Awareness and education about the btwc
This presentation is the property of its rightful owner.
Sponsored Links
1 / 16

Awareness and Education About the BTWC PowerPoint PPT Presentation


  • 71 Views
  • Uploaded on
  • Presentation posted in: General

Awareness and Education About the BTWC. Professor Malcolm Dando University of Bradford UK. 1. Disease Threats and Responses. Natural Disease Public Health Accidental Disease Laboratory Biosafety Deliberate Disease Biosecurity

Download Presentation

Awareness and Education About the BTWC

An Image/Link below is provided (as is) to download presentation

Download Policy: Content on the Website is provided to you AS IS for your information and personal use and may not be sold / licensed / shared on other websites without getting consent from its author.While downloading, if for some reason you are not able to download a presentation, the publisher may have deleted the file from their server.


- - - - - - - - - - - - - - - - - - - - - - - - - - E N D - - - - - - - - - - - - - - - - - - - - - - - - - -

Presentation Transcript


Awareness and education about the btwc

Awareness and Education About the BTWC

Professor Malcolm Dando

University of Bradford

UK


1 disease threats and responses

1. Disease Threats and Responses

  • Natural Disease

    • Public Health

  • Accidental Disease

    • Laboratory Biosafety

  • Deliberate Disease

    • Biosecurity

      • National implementation of the Biological and Toxin Weapons Convention (BTWC) including, for example, biosecurity, biodefence, and export controls


2 the biological and toxin weapons convention

2. The Biological and Toxin Weapons Convention

  • Article I

    • “Each State Party to this Convention undertakes never in any circumstances to develop, produce, stockpile or otherwise acquire or retain:

    • 1. Microbial or other biological agents, or toxins whatever their origin or method of production, of types and in quantities that have no justification for prophylactic, protective or other peaceful purposes…”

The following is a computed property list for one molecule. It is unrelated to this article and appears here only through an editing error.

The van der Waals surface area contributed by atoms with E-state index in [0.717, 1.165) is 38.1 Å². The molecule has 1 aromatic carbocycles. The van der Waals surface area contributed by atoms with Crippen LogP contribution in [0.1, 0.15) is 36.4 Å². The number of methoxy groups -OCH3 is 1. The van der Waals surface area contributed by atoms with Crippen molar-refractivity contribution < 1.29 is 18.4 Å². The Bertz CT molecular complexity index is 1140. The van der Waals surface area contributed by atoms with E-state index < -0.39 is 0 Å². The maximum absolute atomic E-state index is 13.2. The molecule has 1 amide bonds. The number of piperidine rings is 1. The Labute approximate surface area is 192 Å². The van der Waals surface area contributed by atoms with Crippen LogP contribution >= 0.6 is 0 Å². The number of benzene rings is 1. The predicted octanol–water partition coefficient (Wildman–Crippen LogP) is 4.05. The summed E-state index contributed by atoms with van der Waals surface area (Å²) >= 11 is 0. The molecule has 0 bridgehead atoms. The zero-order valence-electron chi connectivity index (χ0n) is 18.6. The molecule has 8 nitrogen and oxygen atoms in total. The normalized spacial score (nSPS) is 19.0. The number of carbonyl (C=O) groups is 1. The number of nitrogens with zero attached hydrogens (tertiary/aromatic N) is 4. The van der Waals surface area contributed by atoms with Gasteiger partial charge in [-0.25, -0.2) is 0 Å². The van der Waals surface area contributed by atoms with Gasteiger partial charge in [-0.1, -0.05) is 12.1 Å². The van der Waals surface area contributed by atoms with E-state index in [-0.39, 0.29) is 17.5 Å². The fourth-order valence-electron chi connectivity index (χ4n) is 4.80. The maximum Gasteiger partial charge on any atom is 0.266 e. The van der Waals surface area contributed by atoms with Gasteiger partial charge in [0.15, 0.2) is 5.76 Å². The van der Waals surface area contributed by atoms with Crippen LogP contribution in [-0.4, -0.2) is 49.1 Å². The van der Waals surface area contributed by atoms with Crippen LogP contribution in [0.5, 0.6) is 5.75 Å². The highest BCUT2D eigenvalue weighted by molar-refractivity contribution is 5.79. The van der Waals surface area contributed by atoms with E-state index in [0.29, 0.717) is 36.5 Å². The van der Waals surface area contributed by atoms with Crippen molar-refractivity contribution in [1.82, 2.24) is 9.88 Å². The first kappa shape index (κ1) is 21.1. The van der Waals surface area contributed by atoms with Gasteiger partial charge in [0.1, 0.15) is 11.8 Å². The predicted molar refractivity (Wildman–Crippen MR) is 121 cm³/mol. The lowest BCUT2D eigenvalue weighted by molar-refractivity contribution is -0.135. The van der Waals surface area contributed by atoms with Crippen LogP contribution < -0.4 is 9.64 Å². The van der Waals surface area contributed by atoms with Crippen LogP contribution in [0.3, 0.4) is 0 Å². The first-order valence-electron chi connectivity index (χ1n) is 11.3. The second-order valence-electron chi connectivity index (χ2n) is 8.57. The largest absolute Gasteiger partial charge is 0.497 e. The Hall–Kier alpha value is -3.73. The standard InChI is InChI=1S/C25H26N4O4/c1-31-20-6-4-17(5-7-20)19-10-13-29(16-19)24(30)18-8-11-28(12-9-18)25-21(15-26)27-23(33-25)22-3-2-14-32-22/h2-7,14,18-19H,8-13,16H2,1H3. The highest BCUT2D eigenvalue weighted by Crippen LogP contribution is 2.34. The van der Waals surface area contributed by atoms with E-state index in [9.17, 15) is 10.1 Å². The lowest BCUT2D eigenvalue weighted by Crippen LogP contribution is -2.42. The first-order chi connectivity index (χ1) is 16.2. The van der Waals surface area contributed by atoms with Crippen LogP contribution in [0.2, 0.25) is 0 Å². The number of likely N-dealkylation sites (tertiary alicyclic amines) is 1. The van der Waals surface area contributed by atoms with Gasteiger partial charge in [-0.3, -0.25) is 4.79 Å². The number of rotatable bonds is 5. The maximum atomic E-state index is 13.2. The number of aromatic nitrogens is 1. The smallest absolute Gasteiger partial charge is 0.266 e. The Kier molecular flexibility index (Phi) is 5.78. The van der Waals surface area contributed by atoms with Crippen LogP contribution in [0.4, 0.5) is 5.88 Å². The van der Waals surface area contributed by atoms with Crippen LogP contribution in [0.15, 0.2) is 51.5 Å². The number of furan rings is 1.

3 national implementation of the btwc

3. National Implementation of the BTWC

  • Article IV

    • “Each State Party to this Convention shall, in accordance with its constitutional processes, take any necessary measure to prohibit and prevent the development, production, stockpiling, acquisition or retention of the agents, toxins…specified in Article I of the Convention…” (emphasis added)


4 second btwc review conference of 1986

4. Second BTWC Review Conference of 1986

  • “The Conference notes the importance of…

    • Inclusion in textbooks and in medical, scientific and military educational programmes of information dealing with the prohibition of microbial or other biological agents or toxins and the provisions of the Geneva Protocol [of 1925 which bans use of BW]…”

    • How would scientists be able to help develop and maintain any necessary codes of conduct and oversight systems without such information?


5 interactive seminars with life scientists

5. Interactive Seminars with Life Scientists

  • Bradford Briefing Paper 2005

    • “There is little evidence from our seminars that participants:

    • A. Regarded bioterrorism or bioweapons as a substantial threat;

    • B. Considered that developments in life science research contributed to biothreats;

    • C. Were aware of the current debates and concerns about dual-use research; or

    • D. Were familiar with the BTWC.”


6 btwc 2005 isp

6. BTWC 2005 ISP

  • Australia WP

    • “Amongst the Australian scientific community, there is a low level of awareness of the risk of the misuse of the biological sciences to assist in the development of biological or chemical weapons. Many scientists working in ‘dual-use’ areas simply do not consider the possibility that their work could inadvertently assist in a biological or chemical weapons programme.”


7 university education

7. University Education

  • 2008 survey of 142 courses in 57 European universities in 29 countries: